Joan Linder (b. 1970), Blue Weed (Front Sidewalk), 2010; Ink on paper, 100 x 30 inches; Collectors Club Fund in memory of Lee Rubin, 2016
Labels by Cohen Sulzbach, MST 622 Researching & Presenting Museum Collections, 2020
Artist Joan Linder uses an exceptional eye for detail to enlarge and enhance objects from throughout her life, whether it be a sidewalk weed, an egg carton, or a building. She draws attention to things some people might find mundane, giving them new life and new meaning. While weeds are generally seen as something to get rid of, the artist has given a reason to pause and possibly reconsider complete destruction. When viewing the intense detail given in Blue Weed, you can imagine the beauty the artist saw in this small plant. You can also appreciate the time and the mastery that she devoted to such a project. Just as this art piece grew to larger than life proportions, contemplate how some challenges in life can also expand to epic scale when you don’t see them as clearly as you can see the details of this stunning blue weed.
Have you ever seen a plant this big that wasn’t a tree? The artist took a small weed from her front sidewalk and made it into a huge beautiful drawing. She wants to make sure you can see all of the beauty and all the tiny details in even the most common things like weeds, buildings, and random things from all aspects of life. When someone really wants you to look at something, they make it really big. Did the artist do a good job at capturing your attention? How tall would you have to be to reach the top? How many pens did it take her to draw it? Beauty can be found in everything, if you know where to look.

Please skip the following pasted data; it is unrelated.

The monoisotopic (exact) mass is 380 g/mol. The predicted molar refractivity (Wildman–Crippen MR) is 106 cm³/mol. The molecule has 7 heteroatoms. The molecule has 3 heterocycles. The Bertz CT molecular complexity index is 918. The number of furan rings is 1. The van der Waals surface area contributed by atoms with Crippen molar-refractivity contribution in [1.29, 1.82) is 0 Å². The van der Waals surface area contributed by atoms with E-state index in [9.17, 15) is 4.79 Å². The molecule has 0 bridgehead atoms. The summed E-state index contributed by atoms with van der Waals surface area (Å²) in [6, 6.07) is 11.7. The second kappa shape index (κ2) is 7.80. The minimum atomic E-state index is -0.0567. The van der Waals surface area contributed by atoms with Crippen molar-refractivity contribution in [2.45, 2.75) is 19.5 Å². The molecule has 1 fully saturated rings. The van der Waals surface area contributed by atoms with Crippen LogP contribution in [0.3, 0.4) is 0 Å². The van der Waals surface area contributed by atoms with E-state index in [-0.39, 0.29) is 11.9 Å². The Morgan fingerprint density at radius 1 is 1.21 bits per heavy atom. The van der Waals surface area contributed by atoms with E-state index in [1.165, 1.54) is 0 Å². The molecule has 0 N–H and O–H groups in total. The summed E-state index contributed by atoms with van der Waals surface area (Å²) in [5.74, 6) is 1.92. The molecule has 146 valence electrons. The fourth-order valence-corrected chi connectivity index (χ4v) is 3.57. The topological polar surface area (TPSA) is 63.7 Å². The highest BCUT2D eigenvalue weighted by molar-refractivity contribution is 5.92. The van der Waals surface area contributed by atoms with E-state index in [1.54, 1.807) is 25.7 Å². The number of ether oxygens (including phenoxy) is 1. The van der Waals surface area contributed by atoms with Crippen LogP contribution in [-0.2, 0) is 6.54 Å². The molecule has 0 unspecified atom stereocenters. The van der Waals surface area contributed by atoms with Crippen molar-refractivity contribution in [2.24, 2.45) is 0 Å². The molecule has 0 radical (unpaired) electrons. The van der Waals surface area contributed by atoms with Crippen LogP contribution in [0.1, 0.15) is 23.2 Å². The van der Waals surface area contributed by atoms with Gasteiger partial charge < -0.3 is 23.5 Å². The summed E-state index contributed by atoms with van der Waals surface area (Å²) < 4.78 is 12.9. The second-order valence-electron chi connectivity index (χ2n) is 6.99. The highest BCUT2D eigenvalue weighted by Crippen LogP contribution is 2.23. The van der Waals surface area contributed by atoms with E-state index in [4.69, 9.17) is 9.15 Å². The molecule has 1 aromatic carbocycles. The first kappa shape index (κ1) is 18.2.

This exquisite and super-realist drawing demonstrates Joan Linder’s concern for environment and her mastery of drawing from direct observation. Her artist’s statement summarizes her aesthetic and process:
In culture hyper-saturated by electronic imagery I use the traditional materials of a quill pen and a bottle of ink to create large-scale images that persist in exploring and claiming the sub-technological process of observation and mark making. In my recent work I am creating life-size representation of figures and objects. There is a vital relationship that arises between the observer and the observed on a scale of one to one. The sleight or sloppiness of hand creates an awkward and intimate surface which is compounded by the definite and energized process of crosshatching.
My subjects include the banality of mass-produced domestic artifacts; the politics of war; sexual identity and power; and the beauty disclosed in the close scrutiny of natural and manmade structures. This diversity of subject matter is a critical element in my attempt to express the complexity and variety of contemporary life.